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Hastings' Dictionary of the New Testament


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It was not unnatural that strongly marked varieties of character and opinion should appear in the living Apostolic Church, for the proverb ‘many men, many minds’ had its application there as elsewhere.

1. Party-spirit (ἔρις, ἐριθεία), which was stimulated by the free institutions of the Hellenic city-States, soon invaded the equally democratic Christian communities. The result was a species of religious warfare which no doubt afforded a certain evidence of the vitality of the primitive faith; but the last thing which St. Paul, Apollos, and Cephas desired was that they should be constituted leaders of rival sects and acclaimed by eager partisans. In his First Letter to the Corinthian church St. Paul gravely rebukes a divisive, quarrelsome spirit, and endeavours to divert the strong currents of religious life into better channels (1 Corinthians 1:10-13).

2. But St. Paul himself was compelled, like Jeremiah (Jeremiah 15:10), to be a man of strife. Against Jews and Judaizers he had to fight the battle of spiritual freedom. His gospel inevitably created antagonisms wherever he preached it. ‘Fightings (μάχαι) without’ as well as ‘fears within’ were his appointed lot (2 Corinthians 7:5). In things indifferent he was the most yielding of men (1 Corinthians 9:19-22), but on matters of principle he would not give place to any one for an hour (Galatians 2:5). He withstood even St. Peter to the face (Galatians 2:11). And, when he had largely succeeded in exorcizing the legal spirit from the Church, he was obliged, in his old age, to sharpen his weapons once more, and begin an entirely new battle with an incipient Gnosticism (see Colossians).

3. Whilst St. Paul was a keen controversialist, he never wrote a letter that did not contain the word ‘peace.’ He pleaded with his fellow-workers (e.g. Euodia and Syntyche, Philippians 4:2; cf. Romans 12:16; Romans 15:5, 2 Corinthians 13:11) to be of one mind; and he urged the Christians of Rome to be at peace, if possible, with all men (Romans 12:18). His dispute with Barnabas is described as a παροξυσμός, a sharp contention (Acts 15:39). Human frailty mingled in both these apostles with what was very noble and honourable. Their quarrel was one of which only good men were capable. It was essentially a conflict of ideals, a strife between justice on the one hand and generosity on the other. ὁ Παῦλος ἐξήτει τὸ δίκαιον, ὁ Βαρνάβας τὸ φιλάνθρωπον (Chrysostom, Hom. in Acta Apost. xxxiv.).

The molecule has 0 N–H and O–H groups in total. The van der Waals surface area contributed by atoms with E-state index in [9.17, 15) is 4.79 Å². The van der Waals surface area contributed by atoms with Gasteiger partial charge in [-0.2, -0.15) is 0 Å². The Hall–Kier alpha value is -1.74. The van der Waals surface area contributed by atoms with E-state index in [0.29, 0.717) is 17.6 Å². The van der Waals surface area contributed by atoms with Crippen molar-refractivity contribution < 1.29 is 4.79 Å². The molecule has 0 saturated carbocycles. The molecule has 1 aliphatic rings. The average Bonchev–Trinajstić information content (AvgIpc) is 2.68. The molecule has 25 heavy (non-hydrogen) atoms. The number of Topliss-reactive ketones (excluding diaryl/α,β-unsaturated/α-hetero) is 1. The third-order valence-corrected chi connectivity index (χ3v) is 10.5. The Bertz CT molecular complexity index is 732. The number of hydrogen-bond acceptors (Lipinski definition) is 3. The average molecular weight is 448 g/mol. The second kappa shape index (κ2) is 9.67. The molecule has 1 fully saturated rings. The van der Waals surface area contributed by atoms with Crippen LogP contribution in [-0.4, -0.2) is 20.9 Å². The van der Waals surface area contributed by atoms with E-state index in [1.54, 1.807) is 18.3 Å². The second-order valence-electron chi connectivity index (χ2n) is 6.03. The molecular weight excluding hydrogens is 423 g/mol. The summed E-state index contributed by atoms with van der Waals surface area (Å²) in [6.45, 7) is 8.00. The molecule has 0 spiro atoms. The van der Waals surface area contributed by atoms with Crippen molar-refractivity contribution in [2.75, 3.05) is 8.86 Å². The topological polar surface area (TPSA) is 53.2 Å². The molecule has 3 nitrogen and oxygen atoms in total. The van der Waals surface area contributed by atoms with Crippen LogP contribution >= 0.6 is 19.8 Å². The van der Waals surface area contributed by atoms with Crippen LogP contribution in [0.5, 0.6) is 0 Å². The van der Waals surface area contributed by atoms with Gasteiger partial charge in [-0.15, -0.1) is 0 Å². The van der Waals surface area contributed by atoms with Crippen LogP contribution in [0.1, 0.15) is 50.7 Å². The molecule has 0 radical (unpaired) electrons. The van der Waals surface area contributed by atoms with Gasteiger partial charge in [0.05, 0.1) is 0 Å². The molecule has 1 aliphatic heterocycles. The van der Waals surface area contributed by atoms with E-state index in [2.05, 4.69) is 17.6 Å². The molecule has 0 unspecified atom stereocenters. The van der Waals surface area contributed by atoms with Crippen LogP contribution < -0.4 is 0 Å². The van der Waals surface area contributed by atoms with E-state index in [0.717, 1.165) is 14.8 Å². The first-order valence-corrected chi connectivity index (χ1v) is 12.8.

4. The infection of the sub-Apostolic Church by the subtleties of the full-blown Gnostic system led to a widespread, barren warfare of words (λογομαχία, 1 Timothy 6:4), far removed from the realities of the Christian conflict with sin. This condition of things is reflected in the Pastoral Letters, which charge all believers ‘that they strive not about words, to no profit’ (2 Timothy 2:14). Empty discussions merely engendered strifes (μάχας, 2 Timothy 2:23), and the bond-servant of Christ must not strive (οὐ δεῖ μάχεσθαι, 2 Timothy 2:24).

5. There is, however, an altogether different kind of strife, which at once commends itself to the Christian heart and conscience. St. Paul indicates its nature by two words of the arena-ἀγωνίζομαι and ἀθλέω, with their compounds. To strive for the incorruptible crown (1 Corinthians 9:25); to labour and strive as a servant of God, cheered by a sense of His own mighty working in us (Colossians 1:29); to invite others to strive with us in their prayers (Romans 15:30); and, again, to strive for Christ’s sake in the spirit of a soldier or an athlete, and to do it lawfully (2 Timothy 2:5); to strive, in spiritual fellowship with others, for the faith of the gospel (Philippians 1:27)-all this seems to the Apostle to be of the very essence of the Christian life. In that life, as the writer to the Hebrews indicates (Hebrews 12:4), men may at last have to resist unto blood, striving against (antagonizing) sin.

James Strahan.

Copyright Statement
These files are public domain.
Text Courtesy of Used by Permission.

Bibliography Information
Hastings, James. Entry for 'Strife'. Hastings' Dictionary of the New Testament. 1906-1918.

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Wednesday, August 12th, 2020
the Week of Proper 14 / Ordinary 19
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